Or, the command-line option can takes a quote-enclosed document '{ mode: <mode>, tagSets: [ <tag1>, ... ], maxStalenessSeconds:<num>}' to specify the mode, the optional read preference tag sets, and the optional maxStalenessSeconds:

    mongodump --host="myReplicaSetName/mongodb0.example.com:27017,mongodb1.example.com:27017,mongodb2.example.com:27017" --readPreference='{mode: "secondary", tagSets: [ { "region": "east" } ]}' [additional options]
    

For more information on the options available, see Options.

Connect to a Sharded Cluster

To connect to a sharded cluster to export its data, you can either:

  • Specify the hostname of the mongos instance in the --uri connection string

    mongodump --uri="mongodb://mongos0.example.com:27017" [additional options]
    
  • Specify the hostname and port of the mongos instance in the --host

    mongodump --host="mongos0.example.com:27017" [additional options]
    

By default, mongodump reads from the primary of the shard replica set. To override the default, you can specify the read preference:

  • You can specify the read preference in the --uri connection string

    mongodump --uri="mongodb://mongos0.example.com:27017/?readPreference=secondary" [additional options]
    

    If specifying the read preference tags, include the readPreferenceTags option:

    mongodump --uri="mongodb://mongos0.example.com:27017/?readPreference=secondary&readPreferenceTags=region:east" [additional options]
    
  • You can specify the read preference using the --readPreference command-line option. The command-line option takes a string if specifying only the read preference mode:

    mongodump --host="mongos0.example.com:27017" --readPreference=secondary [additional options]
    

    Or, the command-line option can takes a quote-enclosed document '{ mode: <mode>, tagSets: [ <tag1>, ... ], maxStalenessSeconds: <num>}' to specify the mode, the optional read preference tag sets, and the optional maxStalenessSeconds:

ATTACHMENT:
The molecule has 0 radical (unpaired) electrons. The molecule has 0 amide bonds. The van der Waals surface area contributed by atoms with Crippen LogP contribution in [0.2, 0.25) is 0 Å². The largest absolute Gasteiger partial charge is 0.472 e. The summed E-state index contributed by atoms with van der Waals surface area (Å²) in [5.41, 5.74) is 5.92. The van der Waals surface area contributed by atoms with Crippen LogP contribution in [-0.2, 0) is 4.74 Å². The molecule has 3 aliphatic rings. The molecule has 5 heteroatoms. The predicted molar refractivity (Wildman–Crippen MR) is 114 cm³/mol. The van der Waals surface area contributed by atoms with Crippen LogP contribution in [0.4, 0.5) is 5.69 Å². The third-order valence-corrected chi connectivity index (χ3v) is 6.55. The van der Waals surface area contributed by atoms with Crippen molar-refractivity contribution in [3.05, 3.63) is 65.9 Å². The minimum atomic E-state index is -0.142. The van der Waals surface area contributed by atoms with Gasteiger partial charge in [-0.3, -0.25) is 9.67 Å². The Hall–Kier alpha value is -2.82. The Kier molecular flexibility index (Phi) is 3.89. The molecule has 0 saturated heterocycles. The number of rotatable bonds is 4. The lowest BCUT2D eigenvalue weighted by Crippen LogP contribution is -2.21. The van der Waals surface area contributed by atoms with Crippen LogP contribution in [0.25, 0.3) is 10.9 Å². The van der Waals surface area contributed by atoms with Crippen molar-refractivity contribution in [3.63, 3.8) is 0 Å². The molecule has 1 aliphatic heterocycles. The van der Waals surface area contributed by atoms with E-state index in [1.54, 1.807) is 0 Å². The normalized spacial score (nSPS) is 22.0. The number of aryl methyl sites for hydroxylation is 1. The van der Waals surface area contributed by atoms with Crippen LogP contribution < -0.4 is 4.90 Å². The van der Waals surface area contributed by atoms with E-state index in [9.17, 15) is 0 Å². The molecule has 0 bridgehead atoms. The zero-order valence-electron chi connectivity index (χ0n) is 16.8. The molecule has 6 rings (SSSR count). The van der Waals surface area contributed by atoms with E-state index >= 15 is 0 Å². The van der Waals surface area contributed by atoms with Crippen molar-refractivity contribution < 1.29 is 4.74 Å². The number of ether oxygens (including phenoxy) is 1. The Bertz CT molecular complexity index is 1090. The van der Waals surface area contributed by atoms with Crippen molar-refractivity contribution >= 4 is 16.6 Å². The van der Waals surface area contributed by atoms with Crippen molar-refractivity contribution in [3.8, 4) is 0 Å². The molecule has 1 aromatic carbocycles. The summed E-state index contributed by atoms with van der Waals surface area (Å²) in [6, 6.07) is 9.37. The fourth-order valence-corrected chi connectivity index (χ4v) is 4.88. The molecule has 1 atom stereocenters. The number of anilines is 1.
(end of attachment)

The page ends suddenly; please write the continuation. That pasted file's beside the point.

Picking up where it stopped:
mongodump --host="mongos0.example.com:27017" --readPreference='{mode: "secondary", tagSets: [ { "region": "east" } ]}' [additional options]
    

For more information on the options available, see Options.

See also

Examples

Behavior

Read Preference

By default, mongodump uses read preference primary. To override the default, you can specify the read preference in the --readPreference command-line option or in the --uri connection string.

If read preference is specified in both the URI string and the --readPreference option, the --readPreference value overrides the read preference specified in the URI string.

Data Exclusion

mongodump excludes the content of the local database in its output.

mongodump output only captures the documents in the database and does not include index data. mongorestore or mongod must then rebuild the indexes after restoring data.

If using read-only views, mongodump only captures a view’s metadata: it does not create a binary export of the documents included in the view. To capture the documents in a view use --viewsAsCollections.

Metadata Format

mongodump uses Extended JSON v2.0 (Canonical) format for the metadata files. To parse these files for restore, use mongorestore, which supports Extended JSON v2.0 (Canonical or Relaxed mode) format.

Tip

In general, use corresponding versions of mongodump and mongorestore. That is, to restore data files created with a specific version of mongodump, use the corresponding version of mongorestore.

Overwrite Files

mongodump overwrites output files if they exist in the backup data folder. Before running the mongodump command multiple times, either ensure that you no longer need the files in the output folder (the default is the dump/ folder) or rename the folders or files.

Data Compression Handling

When run against a mongod instance that uses the WiredTiger storage engine, mongodump outputs uncompressed data.

Working Set

mongodump can adversely affect performance of the mongod. If your data is larger than system memory, the mongodump will push the working set out of memory.

FIPS

mongodump automatically creates FIPS-compliant connections to a mongod/mongos that is configured to use FIPS mode.

Required Access

To run mongodump against a MongoDB deployment that has access control enabled, you must have privileges that grant find action for each database to back up. The built-in backup role provides the required privileges to perform backup of any and all databases.